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Archaeo News 

15 July 2010
Ancient tomb site uncovered in Vietnam

Archaeologists made an incredible discovery, days before they were about to complete a dig working at a site in Ha Noi's Dong Anh District (Vietnam). They stumbled across eleven tombs, which date back to the Phung Nguyen culture. The Phung Nguyen remains date back about 4,000 years and are the best-preserved of any found in and around the city, archaeologists from the Viet Nam Archaeology Institute said. The tombs were discovered 1.5m, or almost 5 feet, below ground. "All the tombs are of people who were living during the Phung Nguyen civilisation, date back 3,500 to 4,000 years," said Lai Van Toi, PhD, who is in charge of excavating the site.
     Nguyen Lan Cuong, deputy general secretary of the Viet Nam Archaeologists Association said that one of the tombs, dubbed number nine, contained the well-preserved remains of a woman aged between 35-40. The woman was about 1.55m tall and was buried face up, with her arms lying by her sides and her head tilted towards her left shoulder, Cuong said. Her skull was a long ovoid shape with a long nose, and her eye sockets were relatively low in her face.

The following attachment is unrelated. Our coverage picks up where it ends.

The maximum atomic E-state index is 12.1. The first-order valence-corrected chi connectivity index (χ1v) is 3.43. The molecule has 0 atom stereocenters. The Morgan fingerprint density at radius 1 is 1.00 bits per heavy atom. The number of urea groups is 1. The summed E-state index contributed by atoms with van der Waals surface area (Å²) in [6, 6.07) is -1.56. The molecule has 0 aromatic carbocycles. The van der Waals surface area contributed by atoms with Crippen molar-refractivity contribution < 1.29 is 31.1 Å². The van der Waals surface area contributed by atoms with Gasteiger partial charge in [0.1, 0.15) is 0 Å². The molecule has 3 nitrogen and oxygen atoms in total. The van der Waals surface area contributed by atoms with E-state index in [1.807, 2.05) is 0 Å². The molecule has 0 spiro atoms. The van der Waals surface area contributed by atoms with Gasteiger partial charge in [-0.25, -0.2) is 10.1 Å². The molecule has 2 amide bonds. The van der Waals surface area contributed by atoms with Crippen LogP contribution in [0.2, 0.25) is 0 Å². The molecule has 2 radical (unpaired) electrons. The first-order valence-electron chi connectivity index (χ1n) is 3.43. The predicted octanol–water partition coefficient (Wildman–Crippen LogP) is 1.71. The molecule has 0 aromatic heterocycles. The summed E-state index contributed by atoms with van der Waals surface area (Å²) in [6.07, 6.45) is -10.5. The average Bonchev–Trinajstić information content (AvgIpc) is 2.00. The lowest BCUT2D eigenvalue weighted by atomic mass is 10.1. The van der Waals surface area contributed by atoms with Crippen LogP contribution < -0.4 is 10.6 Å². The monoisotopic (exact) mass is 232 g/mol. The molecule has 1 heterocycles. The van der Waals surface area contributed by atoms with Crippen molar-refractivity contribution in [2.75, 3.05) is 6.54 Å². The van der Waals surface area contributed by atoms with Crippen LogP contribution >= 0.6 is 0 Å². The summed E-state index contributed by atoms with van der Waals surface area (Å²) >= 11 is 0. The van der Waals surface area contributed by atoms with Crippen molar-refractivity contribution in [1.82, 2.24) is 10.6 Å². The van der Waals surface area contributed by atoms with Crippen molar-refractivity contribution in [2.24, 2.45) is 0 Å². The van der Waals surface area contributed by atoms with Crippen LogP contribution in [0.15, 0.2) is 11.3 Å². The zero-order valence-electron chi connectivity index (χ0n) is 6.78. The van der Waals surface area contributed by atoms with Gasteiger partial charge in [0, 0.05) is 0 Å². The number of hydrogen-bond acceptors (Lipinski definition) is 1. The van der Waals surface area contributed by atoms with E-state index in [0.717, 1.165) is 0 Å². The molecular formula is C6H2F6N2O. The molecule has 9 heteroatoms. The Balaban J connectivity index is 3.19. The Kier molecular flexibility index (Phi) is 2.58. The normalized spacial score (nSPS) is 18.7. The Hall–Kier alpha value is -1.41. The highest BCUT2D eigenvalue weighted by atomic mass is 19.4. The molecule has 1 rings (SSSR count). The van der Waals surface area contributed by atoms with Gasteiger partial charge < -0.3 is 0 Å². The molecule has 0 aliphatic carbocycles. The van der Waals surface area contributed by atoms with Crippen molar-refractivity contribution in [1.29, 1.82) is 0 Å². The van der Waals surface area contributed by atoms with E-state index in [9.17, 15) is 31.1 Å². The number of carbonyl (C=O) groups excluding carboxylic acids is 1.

As was typical of the aristocracy of the Phung Nguyen culture in Xom Ren in the northern province of Phu Tho, the woman's front-teeth had been removed. The other skeletons that were unearthed shared this trait, as well as skeletons dating from the Phung Nguyen culture found in Dong Dau in the northern province of Vinh Phuc, Hang To in Son La and Man Bac in Ninh Binh. The removal of the front teeth was a popular custom among the ancient peoples of south China, Japan and Oceania.
     Ceramic objects were found on the woman's left thigh and the left side of her hip. Archaeologists also found traces of red dust on her left knee bone, which is consistent with finds in other ancient tombs.
     The Dinh Trang site has been excavated a total of seven times. During the last excavation, archaeologists discovered eleven tombs, eight of which contained skeletons and teeth belonging mostly to children. Archaeologists stated that further research would be conducted on the tombs to uncover more about the Phung Nguyen culture and the Dong Son civilisation, which dates back 2,000-3,000 years.

Source: VietNam News (6 July 2010)

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